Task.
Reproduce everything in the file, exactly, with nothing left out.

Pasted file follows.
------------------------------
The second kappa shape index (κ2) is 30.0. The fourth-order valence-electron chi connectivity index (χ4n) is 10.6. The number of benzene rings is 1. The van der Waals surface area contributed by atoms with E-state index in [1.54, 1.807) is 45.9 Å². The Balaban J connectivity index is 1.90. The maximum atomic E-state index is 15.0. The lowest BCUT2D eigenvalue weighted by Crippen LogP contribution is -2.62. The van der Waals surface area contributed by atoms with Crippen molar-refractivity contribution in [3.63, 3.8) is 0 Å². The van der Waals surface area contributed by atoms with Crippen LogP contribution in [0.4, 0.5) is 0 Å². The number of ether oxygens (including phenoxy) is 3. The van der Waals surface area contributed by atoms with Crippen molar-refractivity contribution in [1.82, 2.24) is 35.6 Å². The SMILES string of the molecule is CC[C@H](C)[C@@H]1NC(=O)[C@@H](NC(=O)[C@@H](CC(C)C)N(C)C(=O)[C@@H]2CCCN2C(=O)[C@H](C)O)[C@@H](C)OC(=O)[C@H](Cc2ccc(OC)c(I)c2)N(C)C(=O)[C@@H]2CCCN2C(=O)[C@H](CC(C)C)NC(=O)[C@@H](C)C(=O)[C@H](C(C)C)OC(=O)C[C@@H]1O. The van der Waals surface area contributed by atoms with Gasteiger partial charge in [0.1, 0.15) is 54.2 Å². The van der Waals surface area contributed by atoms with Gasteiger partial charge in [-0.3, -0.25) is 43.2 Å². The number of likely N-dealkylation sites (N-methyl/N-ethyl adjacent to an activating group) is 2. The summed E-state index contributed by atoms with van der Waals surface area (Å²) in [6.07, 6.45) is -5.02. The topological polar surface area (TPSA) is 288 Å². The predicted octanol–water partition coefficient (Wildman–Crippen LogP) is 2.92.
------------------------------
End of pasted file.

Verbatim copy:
The second kappa shape index (κ2) is 30.0. The fourth-order valence-electron chi connectivity index (χ4n) is 10.6. The number of benzene rings is 1. The van der Waals surface area contributed by atoms with E-state index in [1.54, 1.807) is 45.9 Å². The Balaban J connectivity index is 1.90. The maximum atomic E-state index is 15.0. The lowest BCUT2D eigenvalue weighted by Crippen LogP contribution is -2.62. The van der Waals surface area contributed by atoms with Crippen molar-refractivity contribution in [3.63, 3.8) is 0 Å². The van der Waals surface area contributed by atoms with Crippen LogP contribution in [0.4, 0.5) is 0 Å². The number of ether oxygens (including phenoxy) is 3. The van der Waals surface area contributed by atoms with Crippen molar-refractivity contribution in [1.82, 2.24) is 35.6 Å². The SMILES string of the molecule is CC[C@H](C)[C@@H]1NC(=O)[C@@H](NC(=O)[C@@H](CC(C)C)N(C)C(=O)[C@@H]2CCCN2C(=O)[C@H](C)O)[C@@H](C)OC(=O)[C@H](Cc2ccc(OC)c(I)c2)N(C)C(=O)[C@@H]2CCCN2C(=O)[C@H](CC(C)C)NC(=O)[C@@H](C)C(=O)[C@H](C(C)C)OC(=O)C[C@@H]1O. The van der Waals surface area contributed by atoms with Gasteiger partial charge in [0.1, 0.15) is 54.2 Å². The van der Waals surface area contributed by atoms with Gasteiger partial charge in [-0.3, -0.25) is 43.2 Å². The number of likely N-dealkylation sites (N-methyl/N-ethyl adjacent to an activating group) is 2. The summed E-state index contributed by atoms with van der Waals surface area (Å²) in [6.07, 6.45) is -5.02. The topological polar surface area (TPSA) is 288 Å². The predicted octanol–water partition coefficient (Wildman–Crippen LogP) is 2.92.